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Publication numberUS20030219778 A1
Publication typeApplication
Application numberUS 10/330,359
Publication dateNov 27, 2003
Filing dateDec 30, 2002
Priority dateAug 29, 2000
Publication number10330359, 330359, US 2003/0219778 A1, US 2003/219778 A1, US 20030219778 A1, US 20030219778A1, US 2003219778 A1, US 2003219778A1, US-A1-20030219778, US-A1-2003219778, US2003/0219778A1, US2003/219778A1, US20030219778 A1, US20030219778A1, US2003219778 A1, US2003219778A1
InventorsPaulo Ferreira, Erna Kroon, Maria Pinto, Agdemir Aleixo
Original AssigneeUniversidade Federal De Minas Gerais - Ufmg
Export CitationBiBTeX, EndNote, RefMan
External Links: USPTO, USPTO Assignment, Espacenet
Method for the diagnosis, identification and characterization of M. tuberculosis and other mycobacteria by shift mobility assay
US 20030219778 A1
Abstract
The present invention relates to a method for diagnosis, identification and characterization of M. tuberculosis or any other mycobacteria by using PCR and shift mobility assay (SMA). The method is based both on microheterogeneities observed within the 16S rRNA sequences established for mycobacteria and on nucleotide gaps and mismatches which cause a decrease in the electrophoretic mobility of DNA heteroduplex in polyacrylamide gels. The PCR strategy is based on the use of a specific primers for mycobacteria genera and divergence in sequences found in 16S rRNA coding gene. The difference in nucleotide sequence was enough to identify mycobacteria species, since a remarkable shift between single stranded and homoduplex bands in PAGE were observed among mycobacteria tested, when Mycobacterium tuberculosis was used as standard. The shift of PCR product of bacteria other than mycobacteria was observed above the single stranded band in PAGE, both in standard cultures and clinical specimens. SMA can thus provide a fast and sensitive method for detection and classification of mycobacteria in clinical samples as well as pure culture.
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Claims(6)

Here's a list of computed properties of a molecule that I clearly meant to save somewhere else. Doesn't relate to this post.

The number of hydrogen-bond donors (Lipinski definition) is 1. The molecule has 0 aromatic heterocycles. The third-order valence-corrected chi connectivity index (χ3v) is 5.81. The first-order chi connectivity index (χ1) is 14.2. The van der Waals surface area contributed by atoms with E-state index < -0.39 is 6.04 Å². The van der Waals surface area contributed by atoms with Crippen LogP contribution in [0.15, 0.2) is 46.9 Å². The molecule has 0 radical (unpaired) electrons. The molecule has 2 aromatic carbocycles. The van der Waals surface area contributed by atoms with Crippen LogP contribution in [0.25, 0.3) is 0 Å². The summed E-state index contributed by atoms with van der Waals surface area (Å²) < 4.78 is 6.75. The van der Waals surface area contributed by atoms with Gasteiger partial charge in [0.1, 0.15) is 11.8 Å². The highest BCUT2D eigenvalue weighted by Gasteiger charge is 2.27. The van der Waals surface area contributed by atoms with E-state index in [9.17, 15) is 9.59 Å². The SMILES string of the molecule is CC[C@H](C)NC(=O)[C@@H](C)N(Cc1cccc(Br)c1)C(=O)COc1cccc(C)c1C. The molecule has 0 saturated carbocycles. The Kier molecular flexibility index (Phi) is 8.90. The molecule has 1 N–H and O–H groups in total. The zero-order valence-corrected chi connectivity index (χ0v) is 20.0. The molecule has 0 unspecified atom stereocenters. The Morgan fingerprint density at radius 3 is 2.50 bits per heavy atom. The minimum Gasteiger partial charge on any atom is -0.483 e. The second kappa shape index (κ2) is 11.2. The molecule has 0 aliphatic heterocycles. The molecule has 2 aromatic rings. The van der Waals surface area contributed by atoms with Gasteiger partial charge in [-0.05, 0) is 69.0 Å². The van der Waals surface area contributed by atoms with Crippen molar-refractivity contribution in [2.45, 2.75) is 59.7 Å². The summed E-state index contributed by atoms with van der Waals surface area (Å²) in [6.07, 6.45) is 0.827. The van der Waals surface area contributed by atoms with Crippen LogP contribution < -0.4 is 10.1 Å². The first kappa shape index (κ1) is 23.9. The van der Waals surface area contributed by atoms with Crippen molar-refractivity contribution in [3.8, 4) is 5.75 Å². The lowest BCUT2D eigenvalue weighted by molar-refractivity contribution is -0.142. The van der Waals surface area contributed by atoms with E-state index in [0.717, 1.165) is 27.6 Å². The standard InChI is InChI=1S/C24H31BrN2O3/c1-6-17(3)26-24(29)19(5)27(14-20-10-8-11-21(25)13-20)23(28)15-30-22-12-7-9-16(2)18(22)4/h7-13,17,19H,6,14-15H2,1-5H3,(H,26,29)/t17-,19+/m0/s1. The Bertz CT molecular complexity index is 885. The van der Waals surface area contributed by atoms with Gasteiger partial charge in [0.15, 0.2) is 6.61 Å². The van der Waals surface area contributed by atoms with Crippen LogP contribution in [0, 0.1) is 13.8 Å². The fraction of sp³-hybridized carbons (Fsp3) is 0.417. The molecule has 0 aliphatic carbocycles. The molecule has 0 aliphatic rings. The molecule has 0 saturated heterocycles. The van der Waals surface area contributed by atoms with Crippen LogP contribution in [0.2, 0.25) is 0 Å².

What is claimed is:
1. A method for diagnosis identification and characterization of M. tuberculosis or any other mycobacteria by using PCR and shift mobility assay (SMA) in urea-poliacrylamide gel electrophoresis, comprising the following steps: 1) culture: 2) DNA extraction: 3) DNA amplification: 4) Shift mobility assay
2. The method according claim 1, wherein the the step 1 of culture can optional
3. The method according claim 1, wherein the DNA extraction (2) from culture (1) or clinical samples can be made with phenol/chlorophorm extraction method or any other method
4. The method according claim 1, wherein the DNA amplification can be made by using any primer in the region of 16S rRNA coding gene, or using any other gene than 16S rRNA coding gene
5. The method according claim 1, wherein the shift mobility assay are made use of urea in poliacrylamide gel electrophoresis to detect, visualize or identify by PCR products derived from sequences of 16S ribossomal RNA coding gene and for detection of heteroduplex complex observed between single strand (middle of migration) and homoduplex complex bands (bottom of the gel);
6. The method according claim 1, wherein use of M. tuberculosis or any other mycobacteria as standard to identify by shift mobility assay PCR products derived from sequences of 16S ribossomal RNA coding gene or any other gene.
Description
TECHNICAL FIELD OF THE INVENTION

[0001] The present invention relates to a method for detect, identify and classify Mycobacterium tuberculosis or any other mycobacteria, by using a urea-poliacrylamide gel (UPAGE) to distinguish between heteroduplex and homoduplex shift bands obtained by mixing PCR products derived from 16S rRNA coding gene fragment of mycobacteria. The method is based on divergence in sequences found in 16S rRNA to identify mycobacteria species, since a remarkable shift of heteroduplex bands are obtained between single stranded and homoduplex bands in UPAGE.